Logos Anglican Base Package

The good folks at Logos Bible Software have sent me a review copy of their latest work, the Anglican Base Packages. I’m going to be writing a formal review for this software for The Living Church, but as a means to prepare for that, I’ll be putting it through its paces and posting informal reviews here as I work through various sections of it.

A little back story… I first used Logos Bible Software when the religion department at St. Olaf got a computer lab and installed it there 20 years ago (!). I liked it enough that I bought a copy for myself that I used through the latter half of college and my first few years in seminary. Looking through the old files on my hard drive, I found a review of it I wrote 10 years ago while assisting in the revision of the third edition of Biblical Exegesis. I liked it then too, but thought its search capabilities at that time came in second to the other big dog on the block, BibleWorks (then version 5). Since then, I haven’t done a lot with Bible software. I’m curious to see how far progress has come in the last ten years!

When I first got involved with Logos, it tended towards two main markets, Bible-studying evangelicals and academics. They were one of the first early systems to have good original language support, but a lot of their English-language library add-ons tended towards conservative evangelical devotional materials—mostly things that had gone out of print. In the days before Google Books, this was a good thing if you wanted such material. These days, post-Google Books, you have to step up your game significantly!

And they have…

In recent years, they have produced a product line specifically geared towards Roman Catholics called Verbum. In addition to biblical materials, they included good resources across the span of church history—from the Fathers through the medieval period up to the modern day.

Now—it’s our turn. Just looking at the number and span of resources in the Anglican Base Packages, I’m blown away. The people who put the list of resources together really knew what they were doing. It has many of the patristic and medieval resources that were in the Catholic set, and includes a wide array of Anglican authors through the centuries and across party divisions. Naturally, it has a strong prayer book section. The biblical material looks great too. I plan to look at all of these areas in detail in further posts, so I won’t dig into them here. Overall, my first impression of the package has been fantastic!

Here’s the official press release on it:

Bellingham, Wash., March 27, 2014 — Logos Bible Software has announced a new line of scholarly libraries tailored to Anglicans/Episcopalians. The new “base package” libraries offer all the features of Logos’ nondenominational base packages, with a resource lineup that meets the specific needs of Anglican scholars and pastors.

Conventionally, in-depth study requires access to a large physical library and large blocks of time for study and reflection. Logos’ Anglican base packages aim to overcome these barriers — they include hundreds of titles from the Anglican tradition, accessible on a computer or mobile device. All the resources are linked using Logos’ proprietary code, enabling users to jump between Scripture and Tradition with a click. This means Anglican scholars can spend less time on busywork and more time learning and reflecting.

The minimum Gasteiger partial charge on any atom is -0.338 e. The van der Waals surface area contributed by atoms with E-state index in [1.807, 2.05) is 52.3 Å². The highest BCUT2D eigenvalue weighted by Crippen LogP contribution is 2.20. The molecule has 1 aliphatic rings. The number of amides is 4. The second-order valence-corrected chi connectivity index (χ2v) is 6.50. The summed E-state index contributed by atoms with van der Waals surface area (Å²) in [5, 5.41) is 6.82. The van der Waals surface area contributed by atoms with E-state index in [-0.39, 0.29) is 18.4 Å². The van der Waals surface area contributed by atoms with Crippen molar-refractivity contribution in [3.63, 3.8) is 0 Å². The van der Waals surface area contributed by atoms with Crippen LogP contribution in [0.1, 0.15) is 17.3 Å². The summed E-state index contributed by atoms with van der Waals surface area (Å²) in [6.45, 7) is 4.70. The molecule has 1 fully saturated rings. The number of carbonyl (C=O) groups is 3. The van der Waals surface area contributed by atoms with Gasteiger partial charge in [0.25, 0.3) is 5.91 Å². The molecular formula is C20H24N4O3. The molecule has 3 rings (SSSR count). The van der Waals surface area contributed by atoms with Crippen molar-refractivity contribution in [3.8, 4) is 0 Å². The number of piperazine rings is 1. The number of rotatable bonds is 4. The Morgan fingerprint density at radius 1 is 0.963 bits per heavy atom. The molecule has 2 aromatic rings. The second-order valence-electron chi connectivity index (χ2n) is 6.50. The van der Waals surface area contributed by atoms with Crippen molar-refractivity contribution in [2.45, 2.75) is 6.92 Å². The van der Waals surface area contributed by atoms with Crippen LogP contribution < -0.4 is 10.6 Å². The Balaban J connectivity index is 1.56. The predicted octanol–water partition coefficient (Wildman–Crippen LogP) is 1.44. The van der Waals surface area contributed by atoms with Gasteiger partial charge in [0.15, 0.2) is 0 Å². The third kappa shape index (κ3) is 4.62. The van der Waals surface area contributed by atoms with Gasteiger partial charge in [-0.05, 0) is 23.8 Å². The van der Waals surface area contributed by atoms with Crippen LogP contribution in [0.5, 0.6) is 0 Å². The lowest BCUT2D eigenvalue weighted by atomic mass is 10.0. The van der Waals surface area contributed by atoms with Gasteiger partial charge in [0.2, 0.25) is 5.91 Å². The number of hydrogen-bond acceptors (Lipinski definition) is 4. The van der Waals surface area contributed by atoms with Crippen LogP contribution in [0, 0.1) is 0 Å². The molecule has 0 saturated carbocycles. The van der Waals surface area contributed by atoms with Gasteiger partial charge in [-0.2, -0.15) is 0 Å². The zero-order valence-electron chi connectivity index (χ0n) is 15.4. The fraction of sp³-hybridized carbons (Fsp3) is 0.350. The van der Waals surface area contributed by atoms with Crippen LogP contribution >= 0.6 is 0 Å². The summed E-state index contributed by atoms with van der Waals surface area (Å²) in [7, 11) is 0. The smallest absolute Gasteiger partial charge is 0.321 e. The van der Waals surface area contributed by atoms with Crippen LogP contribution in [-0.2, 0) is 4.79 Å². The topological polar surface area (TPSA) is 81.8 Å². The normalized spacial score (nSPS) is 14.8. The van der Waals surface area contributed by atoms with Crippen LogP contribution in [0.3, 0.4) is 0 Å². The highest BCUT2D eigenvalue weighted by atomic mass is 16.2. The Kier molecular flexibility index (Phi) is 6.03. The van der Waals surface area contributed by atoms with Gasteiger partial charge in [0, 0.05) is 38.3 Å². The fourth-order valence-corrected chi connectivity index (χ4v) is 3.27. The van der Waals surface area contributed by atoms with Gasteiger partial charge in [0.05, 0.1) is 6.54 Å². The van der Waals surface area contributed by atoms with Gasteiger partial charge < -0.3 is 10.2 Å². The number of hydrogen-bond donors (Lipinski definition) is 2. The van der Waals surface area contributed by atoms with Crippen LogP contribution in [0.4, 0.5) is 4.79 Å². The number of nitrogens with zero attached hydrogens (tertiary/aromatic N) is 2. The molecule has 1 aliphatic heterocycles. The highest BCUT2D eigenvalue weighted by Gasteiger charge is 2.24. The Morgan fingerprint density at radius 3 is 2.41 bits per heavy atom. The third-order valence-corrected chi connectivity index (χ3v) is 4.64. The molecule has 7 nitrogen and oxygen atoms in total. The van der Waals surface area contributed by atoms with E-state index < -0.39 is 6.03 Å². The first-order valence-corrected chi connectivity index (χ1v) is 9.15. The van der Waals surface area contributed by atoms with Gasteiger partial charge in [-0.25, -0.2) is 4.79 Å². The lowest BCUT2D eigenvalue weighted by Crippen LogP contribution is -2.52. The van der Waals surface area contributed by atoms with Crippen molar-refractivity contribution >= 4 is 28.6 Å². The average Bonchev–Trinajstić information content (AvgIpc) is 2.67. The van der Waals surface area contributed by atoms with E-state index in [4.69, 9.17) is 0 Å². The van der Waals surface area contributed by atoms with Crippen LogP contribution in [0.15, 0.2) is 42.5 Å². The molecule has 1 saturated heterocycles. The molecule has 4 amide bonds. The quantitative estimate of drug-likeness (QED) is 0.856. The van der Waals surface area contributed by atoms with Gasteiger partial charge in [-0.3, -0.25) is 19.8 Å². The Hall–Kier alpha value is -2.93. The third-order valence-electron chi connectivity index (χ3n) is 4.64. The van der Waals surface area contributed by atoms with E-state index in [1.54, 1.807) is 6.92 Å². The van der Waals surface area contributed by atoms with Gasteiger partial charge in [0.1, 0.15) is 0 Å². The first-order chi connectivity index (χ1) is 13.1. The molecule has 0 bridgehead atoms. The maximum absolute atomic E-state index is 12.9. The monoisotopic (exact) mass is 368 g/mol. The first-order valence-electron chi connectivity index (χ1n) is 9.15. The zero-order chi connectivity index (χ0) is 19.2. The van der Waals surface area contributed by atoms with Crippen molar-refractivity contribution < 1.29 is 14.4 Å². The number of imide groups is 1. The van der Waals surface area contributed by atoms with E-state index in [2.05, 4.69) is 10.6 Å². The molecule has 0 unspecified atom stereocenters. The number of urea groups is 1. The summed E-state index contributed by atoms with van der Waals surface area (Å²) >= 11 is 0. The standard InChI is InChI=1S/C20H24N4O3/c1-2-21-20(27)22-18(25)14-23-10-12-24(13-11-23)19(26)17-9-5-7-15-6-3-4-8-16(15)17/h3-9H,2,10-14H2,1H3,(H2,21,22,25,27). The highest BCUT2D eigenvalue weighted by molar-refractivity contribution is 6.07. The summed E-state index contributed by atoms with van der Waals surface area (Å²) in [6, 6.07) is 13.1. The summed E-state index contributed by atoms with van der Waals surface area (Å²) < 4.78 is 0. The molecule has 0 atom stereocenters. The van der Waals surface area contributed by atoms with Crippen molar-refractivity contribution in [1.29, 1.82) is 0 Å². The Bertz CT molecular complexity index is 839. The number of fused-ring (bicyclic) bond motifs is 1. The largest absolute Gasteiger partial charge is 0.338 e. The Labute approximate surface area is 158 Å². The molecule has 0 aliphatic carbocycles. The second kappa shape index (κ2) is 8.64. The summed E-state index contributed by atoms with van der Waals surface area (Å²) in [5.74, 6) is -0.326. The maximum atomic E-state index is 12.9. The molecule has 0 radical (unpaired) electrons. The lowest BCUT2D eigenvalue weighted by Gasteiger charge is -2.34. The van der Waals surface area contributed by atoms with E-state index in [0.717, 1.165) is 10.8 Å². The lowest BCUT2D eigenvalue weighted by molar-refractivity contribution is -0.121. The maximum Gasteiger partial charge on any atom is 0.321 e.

“The Logos Anglican program is one of the best tools for personal spirituality and ministry that I have come across,” said Rev. C. K. Robertson, PhD, canon to the presiding bishop of the Episcopal Church. “Actually, it is more of a toolbox than just a tool, as there are so many wonderful aspects of it that I am only beginning to discover! Not only are the biblical materials incredibly helpful, but the pieces devoted to the Book of Common Prayer and the other Episcopal resources make this absolutely invaluable. I heartily commend this work to all members of the Episcopal Church.”

Logos has been creating world-class Bible software for more than 20 years. It has almost 2 million users in more than 210 countries, and partners with more than 200 publishers to provide the best content from the scholarly world. Logos’ in-house biblical-language and theological scholars do original research and consult on software development.

Last year, Logos hired an Anglican expert, Ben Amundgaard, to design a product line that would meet the needs of Anglican and Episcopalians. Amundgaard consulted other Anglican scholars and emphasized the classic Anglican integration of Scripture, Reason and Tradition; the result is a biblical and theological library customized to the needs of Anglican scholarship.

“I have happily used Logos software for Bible reference and study since 1995,” said Rt. Rev. George Wayne Smith, bishop of the Episcopal Diocese of Missouri. “Every day I open the software to pray Morning and Evening Prayer from the Episcopal Book of Common Prayer 1979, using the Logos resource for the Daily Lectionary. I also have at hand works by foundational writers in the Anglican tradition — theologians like Thomas Cranmer, Richard Hooker and Lancelot Andrewes. I am thrilled to learn that Logos is releasing even more packages from this tradition that I love and call home.”

2 thoughts on “Logos Anglican Base Package

  1. RFSJ+

    I’m a huge fan of Logos, ever since they began adding in contemporary commentaries and other series stuff like the entire Anchor Bible series, including the dictionary; Oxford Dictionar you the Christian Church, Word Biblical Commentaries, and just about any version of the Bible put there. I’d be happy to show you some of the stuff it can do. I also say the Anglican base package and I am impressed. As well.

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